Collectively, Nationals left-handed batters have been abominable against left-handed pitchers, hitting .168/.235/.231 in 321 plate appearances. As a team, the Nationals have hit .211 against lefties, by far the worst in the majors.
The other offensive scourge has been the Nationals’ bench, which last year was one of the greatest strengths. Like last year, a rash of early injuries led to the Nationals leaning on their reserve players. Unlike last year, they have scuffled.
The Nationals’ seven most frequently used reserves — Steve Lombardozzi, Roger Bernadina, Tyler Moore, Chad Tracy, Jeff Kobernus, Chris Marrero and Scott Hairston — have taken 17.9 percent of the team’s non-pitcher plate appearances. In those 627 plate appearances, they have hit .196 with 36 extra-base hits, 30 walks and 141 strikeouts.
Aside from the trade for Hairston, who effectively replaced Moore, the Nationals’ bench has remained static all season. Rizzo has been steadfast in his belief the group will rise to its prior level, although he intimated Sunday he may try to upgrade. Either way, last year’s excellence from the bench can hardly be counted on.
“Not to say they can’t do that, but it’s hard to have people do that off the bench like that,” Zimmerman said. “That’s pretty much unheard of. When we had those same kind of injuries this year, we didn’t get that much production. That’s not their fault. You don’t expect that from people who don’t play every day.”
With little fanfare, Rizzo chose to let John Lannan walk away and did not extend Edwin Jackson a one-year, $13.3 million qualifying offer. (That decision still mystifies many around the league, who believed there was no chance Jackson would accept the offer. The move cost the Nationals a first-round draft pick and the draft pool money that would have come with it.)
Rizzo filled the fifth starter spot with Dan Haren, perhaps the most accomplished starter available in free agency. By the numbers — a 5.79 ERA and a league-leading 21 homers allowed — he has been perhaps the worst starting pitcher in the majors this season.
Haren’s struggles have been compounded by injuries to Ross Detwiler. The Nationals have gone 15-27 in games started by anyone other than Stephen Strasburg, Gio Gonzalez and Zimmermann.
“The talent is here,” Haren said. “Everyone knows that. It’s just a matter of performing. There’s a lot of guys on the team that need to be better – mostly myself.”
Free agent Rafael Soriano has been a fine closer, saving 25 games in 29 chances. But the Nationals’ reconfiguration of the bullpen still has led to a series of small calamities, culminating with the demotion Friday of Drew Storen, a 25-year-old former first-round pick who once saved 43 games.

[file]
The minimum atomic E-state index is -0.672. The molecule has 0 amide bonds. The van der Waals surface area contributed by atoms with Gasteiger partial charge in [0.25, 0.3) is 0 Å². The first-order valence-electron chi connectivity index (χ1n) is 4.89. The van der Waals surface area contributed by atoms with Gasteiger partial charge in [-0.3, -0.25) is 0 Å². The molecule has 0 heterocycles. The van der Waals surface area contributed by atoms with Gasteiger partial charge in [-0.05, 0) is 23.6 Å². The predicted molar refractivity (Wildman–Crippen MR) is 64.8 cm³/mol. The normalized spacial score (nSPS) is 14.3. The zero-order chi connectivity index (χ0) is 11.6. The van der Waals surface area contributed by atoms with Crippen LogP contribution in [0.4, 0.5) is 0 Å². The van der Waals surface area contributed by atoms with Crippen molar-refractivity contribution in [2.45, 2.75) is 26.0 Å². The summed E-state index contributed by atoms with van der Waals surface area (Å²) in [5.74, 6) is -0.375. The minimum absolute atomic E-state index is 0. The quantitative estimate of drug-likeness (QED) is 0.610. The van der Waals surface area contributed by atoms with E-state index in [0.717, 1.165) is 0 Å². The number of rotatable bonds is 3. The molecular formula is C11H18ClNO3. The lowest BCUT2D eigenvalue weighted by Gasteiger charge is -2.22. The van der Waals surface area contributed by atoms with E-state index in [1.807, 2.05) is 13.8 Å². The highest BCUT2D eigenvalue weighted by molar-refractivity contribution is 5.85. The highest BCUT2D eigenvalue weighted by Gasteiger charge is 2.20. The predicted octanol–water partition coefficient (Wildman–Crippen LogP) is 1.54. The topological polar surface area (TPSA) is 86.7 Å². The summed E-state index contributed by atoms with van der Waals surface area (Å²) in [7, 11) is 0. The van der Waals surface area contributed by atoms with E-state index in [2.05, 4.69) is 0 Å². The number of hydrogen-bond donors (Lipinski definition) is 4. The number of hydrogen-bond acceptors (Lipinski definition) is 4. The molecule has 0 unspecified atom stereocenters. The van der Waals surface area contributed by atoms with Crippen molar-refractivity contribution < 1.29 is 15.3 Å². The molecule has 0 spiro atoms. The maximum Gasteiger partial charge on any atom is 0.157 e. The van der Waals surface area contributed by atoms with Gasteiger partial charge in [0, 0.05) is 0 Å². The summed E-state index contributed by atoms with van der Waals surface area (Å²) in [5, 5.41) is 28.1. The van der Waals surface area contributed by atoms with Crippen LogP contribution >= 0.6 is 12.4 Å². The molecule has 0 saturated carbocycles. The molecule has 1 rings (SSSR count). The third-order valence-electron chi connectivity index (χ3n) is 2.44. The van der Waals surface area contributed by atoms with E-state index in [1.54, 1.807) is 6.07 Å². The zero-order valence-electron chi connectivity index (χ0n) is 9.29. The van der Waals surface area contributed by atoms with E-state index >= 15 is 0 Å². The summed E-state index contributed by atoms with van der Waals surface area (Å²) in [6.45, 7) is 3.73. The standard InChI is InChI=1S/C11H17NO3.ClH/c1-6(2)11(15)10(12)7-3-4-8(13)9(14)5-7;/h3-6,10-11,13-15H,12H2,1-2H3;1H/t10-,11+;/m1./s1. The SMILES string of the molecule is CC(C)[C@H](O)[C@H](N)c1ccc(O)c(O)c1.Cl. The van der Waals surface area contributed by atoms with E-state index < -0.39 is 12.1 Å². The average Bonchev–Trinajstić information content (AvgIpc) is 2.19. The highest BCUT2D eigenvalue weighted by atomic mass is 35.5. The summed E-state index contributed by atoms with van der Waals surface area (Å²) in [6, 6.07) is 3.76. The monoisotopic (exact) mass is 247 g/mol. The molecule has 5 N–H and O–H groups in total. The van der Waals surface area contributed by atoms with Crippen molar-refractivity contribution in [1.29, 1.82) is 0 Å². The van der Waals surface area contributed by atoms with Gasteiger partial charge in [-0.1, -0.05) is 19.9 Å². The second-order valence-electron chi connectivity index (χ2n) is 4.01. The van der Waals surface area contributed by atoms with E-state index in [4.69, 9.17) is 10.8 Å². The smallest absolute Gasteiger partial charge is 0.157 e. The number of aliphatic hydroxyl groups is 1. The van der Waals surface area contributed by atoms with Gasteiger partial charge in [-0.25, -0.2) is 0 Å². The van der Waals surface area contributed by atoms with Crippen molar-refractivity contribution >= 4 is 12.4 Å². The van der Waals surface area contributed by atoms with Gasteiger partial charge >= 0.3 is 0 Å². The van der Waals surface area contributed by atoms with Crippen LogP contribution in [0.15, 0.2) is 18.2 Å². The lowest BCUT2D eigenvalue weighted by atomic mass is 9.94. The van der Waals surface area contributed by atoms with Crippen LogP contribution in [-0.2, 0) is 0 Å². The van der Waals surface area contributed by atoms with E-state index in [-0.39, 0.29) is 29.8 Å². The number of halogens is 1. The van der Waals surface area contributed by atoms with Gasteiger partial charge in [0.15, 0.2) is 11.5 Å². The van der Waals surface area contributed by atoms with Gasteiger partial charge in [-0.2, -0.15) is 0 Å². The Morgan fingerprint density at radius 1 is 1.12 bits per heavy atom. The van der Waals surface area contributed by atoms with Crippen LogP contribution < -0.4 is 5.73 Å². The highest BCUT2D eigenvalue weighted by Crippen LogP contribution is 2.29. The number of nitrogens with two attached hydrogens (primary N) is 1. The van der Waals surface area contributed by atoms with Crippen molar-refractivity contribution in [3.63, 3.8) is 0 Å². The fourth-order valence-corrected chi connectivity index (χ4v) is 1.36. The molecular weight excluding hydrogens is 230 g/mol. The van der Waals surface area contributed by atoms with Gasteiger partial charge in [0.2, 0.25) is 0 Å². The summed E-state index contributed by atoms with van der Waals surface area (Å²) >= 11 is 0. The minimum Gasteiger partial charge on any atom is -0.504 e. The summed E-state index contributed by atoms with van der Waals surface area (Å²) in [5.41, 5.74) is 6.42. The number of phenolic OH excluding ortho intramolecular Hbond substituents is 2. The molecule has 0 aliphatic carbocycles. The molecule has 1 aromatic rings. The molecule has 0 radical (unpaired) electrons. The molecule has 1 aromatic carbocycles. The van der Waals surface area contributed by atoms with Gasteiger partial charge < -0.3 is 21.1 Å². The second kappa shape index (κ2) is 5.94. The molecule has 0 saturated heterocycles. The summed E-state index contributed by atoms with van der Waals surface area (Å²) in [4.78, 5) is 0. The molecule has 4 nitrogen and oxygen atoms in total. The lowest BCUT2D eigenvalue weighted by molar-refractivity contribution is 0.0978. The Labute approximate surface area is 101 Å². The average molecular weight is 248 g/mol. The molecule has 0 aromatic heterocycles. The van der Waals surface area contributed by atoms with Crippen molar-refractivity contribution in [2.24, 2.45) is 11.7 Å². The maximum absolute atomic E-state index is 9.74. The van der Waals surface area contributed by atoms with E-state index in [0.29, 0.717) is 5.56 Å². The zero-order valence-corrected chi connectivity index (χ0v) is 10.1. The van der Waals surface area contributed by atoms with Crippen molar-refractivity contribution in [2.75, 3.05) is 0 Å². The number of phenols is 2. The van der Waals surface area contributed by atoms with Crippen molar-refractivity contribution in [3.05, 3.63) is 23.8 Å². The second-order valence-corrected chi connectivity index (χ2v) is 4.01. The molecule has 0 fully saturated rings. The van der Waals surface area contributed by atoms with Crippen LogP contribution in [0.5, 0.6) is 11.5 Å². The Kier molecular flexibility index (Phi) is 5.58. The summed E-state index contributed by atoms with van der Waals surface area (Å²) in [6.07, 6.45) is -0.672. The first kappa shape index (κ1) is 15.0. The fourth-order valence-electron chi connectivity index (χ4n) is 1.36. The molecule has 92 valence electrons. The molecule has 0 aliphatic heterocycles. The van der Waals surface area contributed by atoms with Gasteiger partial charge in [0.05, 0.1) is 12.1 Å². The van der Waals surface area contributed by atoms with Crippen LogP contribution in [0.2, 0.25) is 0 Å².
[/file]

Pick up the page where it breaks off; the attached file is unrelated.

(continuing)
Rizzo has admitted the mistake of beginning the season with Zach Duke, who was more accustomed to starting, as their lone left-handed reliever. The call-ups of Ian Krol and Fernando Abad have stabilized the left side of the bullpen, but their presence can’t erase two months of blowups.
Johnson’s usage of his relievers has been questionable in some ways. Despite Storen’s struggles, he leads the team with 47 appearances. Clippard clearly has been the Nationals’ best reliever, but in crucial spots Storen has more appearances. Clippard has pitched in 46 games, and only 18 appearances have come in high-leverage situations, according to Baseball-Reference.com.
The Nationals were expected to have one of the best defenses in the majors. They have instead been one of the worst. The Nationals rank 23rd in UZR, the catch-all defensive metric used by FanGraphs.com, and their 73 errors are tied for the fourth most in the majors.
Zimmerman’s throwing has improved from an early-season crisis, but he leads the majors with 11 throwing errors, and his 16 total errors are one off the league high. LaRoche, a Gold Glover in 2012, has been below average — FanGraphs rates him 23rd out of 25 first basemen to play at least 500 innings.
The root of the shortcomings has been difficult to find. During one rough defensive patch over the weekend, one scout who follows the Nationals texted, “When did they start playing like the Bad News Bears?”
The best explanation also may be the simplest: The Nationals haven’t met expectations because the expectations were set too high.
Despite the constellation of young stars and reliable veterans on their roster, few had elite track records. Only two players — Gonzalez and Haren — had been selected to multiple all-star teams. Only LaRoche and Jayson Werth had finished top 10 in a season MVP voting.
In the spring, the incandescent memories of the second half of 2012 still held prominence. They scored 4.8 runs per game in the second half of the season, riding career performances from LaRoche, Desmond, Kurt Suzuki, the entire bench — too many hitters to name. It may have been asking too much to duplicate a charmed confluence.
Even if the Nationals can’t say why they’re at this point, they now must figure out how to pull themselves out. Two months remain, and the weak National League East has kept alive their chances to crawl back into contention.
“The longer that we struggle, the more pressure we’re going to put on ourselves, the more that we have to fight to get out of it,” Haren said. “Time is running out. We were saying months ago that we’ve got plenty of time. But the games are dwindling.”